I think as an industry, we are very lucky to have so many powerful LGBTQIA+ figures in the community, however the vitriol many of them deal with is unacceptable. We need to get to a point where homophobia and transphobia in this industry is such a shameful act, such an ostracising political opinion, that the social capital losses from it outweigh any gains. Unfortunately we’re just not at that point yet.

There are some badass gay people doing badass gay things, but that’s more a credit to them, than to the industry or community as a whole. I also think it’s daft that nobody is talking about the intersectionality of many of the issues that esports faces.

It’s no coincidence that esports falls behind traditional start-ups on all fronts: race, gender, socio-economic capital, class, sexuality and so forth but at the same time, has rampant sexual assault cases. These issues are perpetuated by anything not straight, western white male being seen as ‘other’. It’s also no surprise that in an industry driven by cheap, passionate labour, that only those with the most privilege survive.

“If I was from a non-white, low income household, how on Earth was I supposed to live and work full-time on a few hundred quid a month, in the manner that I did at the start of my career? I was lucky that my parents could give me a place to live, but many don’t have that same privilege.”

Alex Harris

If I was from a non-white, low income household, how on Earth was I supposed to live and work full-time on a few hundred quid a month, in the manner that I did at the start of my career? I was lucky that my parents could give me a place to live, but many don’t have that same privilege. These issues are intersectional and it’s a shame so little is done to treat the root cause.

If companies and brands were actually proud, they would be doing pride 365 days a year. If they were actually proud, they’d create working environments that put LGBTQIA+ individuals in positions of power, with salaries that rival their straight counterparts. If they were actually proud, they’d strive to make a difference, not just sell rainbow t-shirts.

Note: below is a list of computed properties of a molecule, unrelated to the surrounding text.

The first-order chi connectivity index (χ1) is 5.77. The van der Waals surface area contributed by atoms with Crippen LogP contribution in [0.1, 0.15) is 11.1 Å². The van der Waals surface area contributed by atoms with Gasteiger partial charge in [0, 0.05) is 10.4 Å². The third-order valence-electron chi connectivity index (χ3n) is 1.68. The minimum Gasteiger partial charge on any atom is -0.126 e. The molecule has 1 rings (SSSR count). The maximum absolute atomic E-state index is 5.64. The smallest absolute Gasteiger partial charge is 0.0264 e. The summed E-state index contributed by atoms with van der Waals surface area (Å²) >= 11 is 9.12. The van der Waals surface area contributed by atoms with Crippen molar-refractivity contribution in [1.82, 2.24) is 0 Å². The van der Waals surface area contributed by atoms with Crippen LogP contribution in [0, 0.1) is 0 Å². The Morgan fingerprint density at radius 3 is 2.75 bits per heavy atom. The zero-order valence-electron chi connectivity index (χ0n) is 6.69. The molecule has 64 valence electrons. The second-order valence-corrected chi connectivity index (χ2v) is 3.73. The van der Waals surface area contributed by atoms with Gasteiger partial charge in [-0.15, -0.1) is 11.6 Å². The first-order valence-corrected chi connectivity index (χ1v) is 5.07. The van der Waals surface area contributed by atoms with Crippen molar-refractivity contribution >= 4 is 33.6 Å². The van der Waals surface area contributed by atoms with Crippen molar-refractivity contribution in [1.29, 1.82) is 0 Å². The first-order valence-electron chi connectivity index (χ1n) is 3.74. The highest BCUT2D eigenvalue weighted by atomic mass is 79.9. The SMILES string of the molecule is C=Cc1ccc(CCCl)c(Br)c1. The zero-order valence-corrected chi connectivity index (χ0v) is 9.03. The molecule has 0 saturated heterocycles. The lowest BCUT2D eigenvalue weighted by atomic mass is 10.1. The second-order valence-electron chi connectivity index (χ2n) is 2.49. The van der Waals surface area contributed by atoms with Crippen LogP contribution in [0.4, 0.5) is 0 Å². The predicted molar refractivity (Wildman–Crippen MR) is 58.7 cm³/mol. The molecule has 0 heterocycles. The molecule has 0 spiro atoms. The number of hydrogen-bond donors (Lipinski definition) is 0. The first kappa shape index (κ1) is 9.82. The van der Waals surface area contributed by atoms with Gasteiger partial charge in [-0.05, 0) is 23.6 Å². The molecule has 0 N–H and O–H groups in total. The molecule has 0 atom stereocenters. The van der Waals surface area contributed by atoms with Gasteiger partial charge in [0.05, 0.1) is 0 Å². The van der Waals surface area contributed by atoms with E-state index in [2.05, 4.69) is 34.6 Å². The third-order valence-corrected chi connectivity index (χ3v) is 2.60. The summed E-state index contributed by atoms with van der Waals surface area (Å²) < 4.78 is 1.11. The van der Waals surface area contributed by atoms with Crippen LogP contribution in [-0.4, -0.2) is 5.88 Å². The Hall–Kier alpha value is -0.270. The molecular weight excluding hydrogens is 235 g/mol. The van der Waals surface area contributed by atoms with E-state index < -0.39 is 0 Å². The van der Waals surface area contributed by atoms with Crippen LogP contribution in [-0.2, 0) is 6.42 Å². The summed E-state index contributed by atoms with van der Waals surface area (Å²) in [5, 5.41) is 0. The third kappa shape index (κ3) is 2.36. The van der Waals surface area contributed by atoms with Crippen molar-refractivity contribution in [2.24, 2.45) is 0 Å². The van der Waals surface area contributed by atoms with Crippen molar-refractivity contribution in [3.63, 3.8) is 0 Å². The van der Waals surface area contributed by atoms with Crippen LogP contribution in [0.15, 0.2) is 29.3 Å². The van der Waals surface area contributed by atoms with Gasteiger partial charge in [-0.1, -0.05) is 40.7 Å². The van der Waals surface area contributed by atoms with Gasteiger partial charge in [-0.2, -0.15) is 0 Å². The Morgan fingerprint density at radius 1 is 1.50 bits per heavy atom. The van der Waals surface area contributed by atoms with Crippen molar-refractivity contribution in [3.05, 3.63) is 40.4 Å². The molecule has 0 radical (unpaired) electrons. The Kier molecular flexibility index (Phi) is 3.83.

I love Ateyo as a brand and seeing two very cool women build a leading apparel brand is awesome, but they’re one of very few projects I’ve seen smash pride out of the park. For me personally, most of the projects I’m involved in have a strong social justice stance, but 99% of organisations and businesses in the space run exceptionally superficial activations for one month of the year, and harbour homophobic and transphobic talent for the other 11 months.

Given about 20-25% of the population is LGBTQIA+, that means most start-up businesses should have at least two or three directors and managers that are LGBTQIA+. In esports, you’ll rarely get one. I’d much rather we see more LGBTQIA+ people in positions of power, shaping businesses to be better in the long-run, than some sort of bullshit t-shirt.”


‘LGBTQIA+ people have existed forever, and will continue to exist, regardless of those who try to keep us hidden’

In a recent interview with James ‘Stress’ O’Leary, the former EU LCS caster and MAD Lions community manager shared some thoughts on LGBTQIA+ topics with Esports News UK as well.

Stress

“It’d be a massive thing for a player to be openly LGBTQIA+, but with that comes a lot of pressure that they’d put on themselves, so it’s understandable why no European or LEC player to my knowledge has come out publicly.

There’s a big disagreement [on LGBTQIA+ representation and diversity] because some people lack the self awareness to realise that being angry about seeing someone who doesn’t represent them, is the kind of feeling that underrepresented people feel day to day. If you believe two guys kissing on a TV show is an attack on you, imagine what it feels like to have just about every TV show lack any meaningful gay characters.

The anti-diversity arguments have grown so venomous that it’s raised the temperature for everyone involved, and at the heart of it, those pushing for equality will be on the right side of history. LGBTQIA+ people have existed forever, and will continue to exist, regardless of those who try to keep us hidden.

It’s possible to be LGBTQIA+ positive for more than just pride. I think it can be difficult to come across as genuine regardless of if your intentions are sincere as a brand. It’s about consistency in actions both behind the scenes and when the world is looking, and many social media teams are overworked and underpaid to also take on those responsibilities when they’re already swamped.

Many decision makers in esports will tick the box of ‘doing pride’ because ‘they are supposed to,’ but most of them aren’t actually a part of the community it supports. Until those decision makers are represented, that’s not going to change.”